This blog was originally posted by NRDC on September 5, 2019.
Written by David Goldstein, Energy Co-Director, Climate & Clean Energy Program at NRDC.
Achieving Zero Net Energy (ZNE), which means that a facility produces as much renewable energy on- site as it consumes in a year, has been attracting rapidly increasing interest in the buildings context. But not as much attention has been paid to achieving ZNE in industrial facilities, which is a realistic goal for most of them. It should be pursued both to fight the climate crisis and to lower energy costs and make manufacturing more competitive.
The goal of this blog is to highlight the concept of ZNE for industry and show why it makes sense.
Leaders in the industrial sector are beginning to agree. Some are saying so directly but others are looking at the goal from a different perspective and arriving at a similar conclusion: they are committing their organizations to a goal of using 100 percent renewable energy at their manufacturing sites.
The reason for this interest is very clear:
To meet the previous global goal of limiting the increase in global temperatures to 2 degrees C requires substantial reductions in emissions everywhere. For the U.S., emissions would need to drop by almost half by 2030. (Business as Usual (BAU) is seen as allowing emisisons to stay more or less constant.) Meeting this goal will pretty much require the buildings sector to approach ZNE over the next decade.
The Pre-Paris 2 C GoalReaching the goal of keeping the increase in global temperatures to just 1.5 C goal requires a two-thirds or greater reduction by 2030. Even zeroing out the entire buildings sector is not enough.
So why not strive for ZNE in industry as well? My blog and paper on ZNE for industry look at criteria for combining ZNE with “Strategic Energy Management,” a technique that is more widely used in industry than anywhere else, and implicitly extends the scope of ZNE to include industry. In this blog I make that argument directly and explicitly: ZNE is a realistic goal for many industrial facilities, and a plausible long-term ambition for most plants.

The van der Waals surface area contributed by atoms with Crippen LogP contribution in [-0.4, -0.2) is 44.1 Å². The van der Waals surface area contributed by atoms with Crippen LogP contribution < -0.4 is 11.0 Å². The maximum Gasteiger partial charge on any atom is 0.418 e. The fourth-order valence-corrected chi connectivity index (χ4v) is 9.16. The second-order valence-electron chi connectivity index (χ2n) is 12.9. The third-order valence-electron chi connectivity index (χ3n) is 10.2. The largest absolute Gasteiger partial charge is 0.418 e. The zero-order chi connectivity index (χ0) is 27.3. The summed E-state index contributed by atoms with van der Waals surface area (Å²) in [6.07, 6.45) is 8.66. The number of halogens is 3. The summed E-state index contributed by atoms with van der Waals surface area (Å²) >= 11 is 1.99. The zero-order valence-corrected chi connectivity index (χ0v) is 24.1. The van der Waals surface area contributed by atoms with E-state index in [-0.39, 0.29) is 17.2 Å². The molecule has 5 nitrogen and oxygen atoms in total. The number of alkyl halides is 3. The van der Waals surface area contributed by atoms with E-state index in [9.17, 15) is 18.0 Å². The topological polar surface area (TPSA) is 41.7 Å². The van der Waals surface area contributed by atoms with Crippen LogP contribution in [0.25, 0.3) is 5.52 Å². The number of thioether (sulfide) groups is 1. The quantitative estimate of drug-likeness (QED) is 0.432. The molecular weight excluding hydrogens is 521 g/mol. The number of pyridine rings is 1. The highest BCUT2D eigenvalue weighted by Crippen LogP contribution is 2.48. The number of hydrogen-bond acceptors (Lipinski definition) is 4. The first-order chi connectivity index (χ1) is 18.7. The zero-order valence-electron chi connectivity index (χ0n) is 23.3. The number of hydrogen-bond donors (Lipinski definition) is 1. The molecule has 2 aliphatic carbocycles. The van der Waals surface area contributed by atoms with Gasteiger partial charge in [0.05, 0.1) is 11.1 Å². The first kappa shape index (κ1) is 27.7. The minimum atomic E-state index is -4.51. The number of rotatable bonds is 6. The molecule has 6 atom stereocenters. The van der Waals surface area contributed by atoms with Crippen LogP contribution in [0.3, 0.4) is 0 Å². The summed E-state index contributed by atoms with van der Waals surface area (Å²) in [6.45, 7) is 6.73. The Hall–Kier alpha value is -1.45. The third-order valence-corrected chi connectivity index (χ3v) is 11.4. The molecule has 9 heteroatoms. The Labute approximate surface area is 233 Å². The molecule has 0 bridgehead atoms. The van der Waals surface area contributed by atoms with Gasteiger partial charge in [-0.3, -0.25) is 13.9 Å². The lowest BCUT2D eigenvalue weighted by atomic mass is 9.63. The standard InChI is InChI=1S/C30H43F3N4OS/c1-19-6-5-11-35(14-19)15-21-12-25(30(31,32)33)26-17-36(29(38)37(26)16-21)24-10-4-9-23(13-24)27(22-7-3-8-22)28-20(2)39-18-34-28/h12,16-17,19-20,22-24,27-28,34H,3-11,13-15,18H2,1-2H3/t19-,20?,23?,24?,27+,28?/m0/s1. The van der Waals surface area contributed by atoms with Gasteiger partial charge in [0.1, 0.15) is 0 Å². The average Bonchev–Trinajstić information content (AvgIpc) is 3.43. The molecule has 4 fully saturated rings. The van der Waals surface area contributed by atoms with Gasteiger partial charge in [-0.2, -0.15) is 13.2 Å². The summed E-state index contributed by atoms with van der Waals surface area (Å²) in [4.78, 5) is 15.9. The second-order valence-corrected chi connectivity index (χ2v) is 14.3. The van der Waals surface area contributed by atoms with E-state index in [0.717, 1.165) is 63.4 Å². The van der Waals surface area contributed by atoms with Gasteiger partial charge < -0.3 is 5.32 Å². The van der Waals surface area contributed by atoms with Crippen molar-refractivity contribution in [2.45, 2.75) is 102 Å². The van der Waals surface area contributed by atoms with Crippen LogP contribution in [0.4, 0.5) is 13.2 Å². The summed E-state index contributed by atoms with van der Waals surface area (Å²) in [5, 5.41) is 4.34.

The only argument against this position has been to note that industry is much more energy intensive than commercial buildings or homes, and so there isn’t enough land area to generate renewable energy for ZNE industry (ignoring the fact that ZNE for a 40-story downtown building or a ten-story urban hospital is also comparably challenging.)
Let’s look at this quantitatively. A Google search of industrial land area shows some 11 million acres of industrial land in the lower 48 states (this includes manufacturing but not agriculture, fishing, or forestry). If we covered them all with solar photovoltaic panels and ignored wind potential, we could generate about 30 quads of energy. This is roughly equal to the energy consumption of industry as a whole.
Thus in aggregate, ZNE for industry is possible. There are several examples of ZNE facilities that can be seen on the Internet, and one of them is in the NBI ZNE data set. We will probably find a lot more when we begin to collect data on them systematically.
I’m not necessarily suggesting that we need to cover 11 million acres in PV panels. With improved energy efficiency that results from a ZNE goal, the land requirements are lower.
And while ZNE standards prefer on-site renewable generation, most standards worldwide allow some methods of counting offsite generation (but usually with a discount factor), especially if it is dedicated to the facility in question. It follows that ZNE is a plausible goal for most, or at least many, sites.
Indeed, some (or perhaps many) ZNE industrial plants already exist, but they are not being tracked or written about so we don’t know the numbers.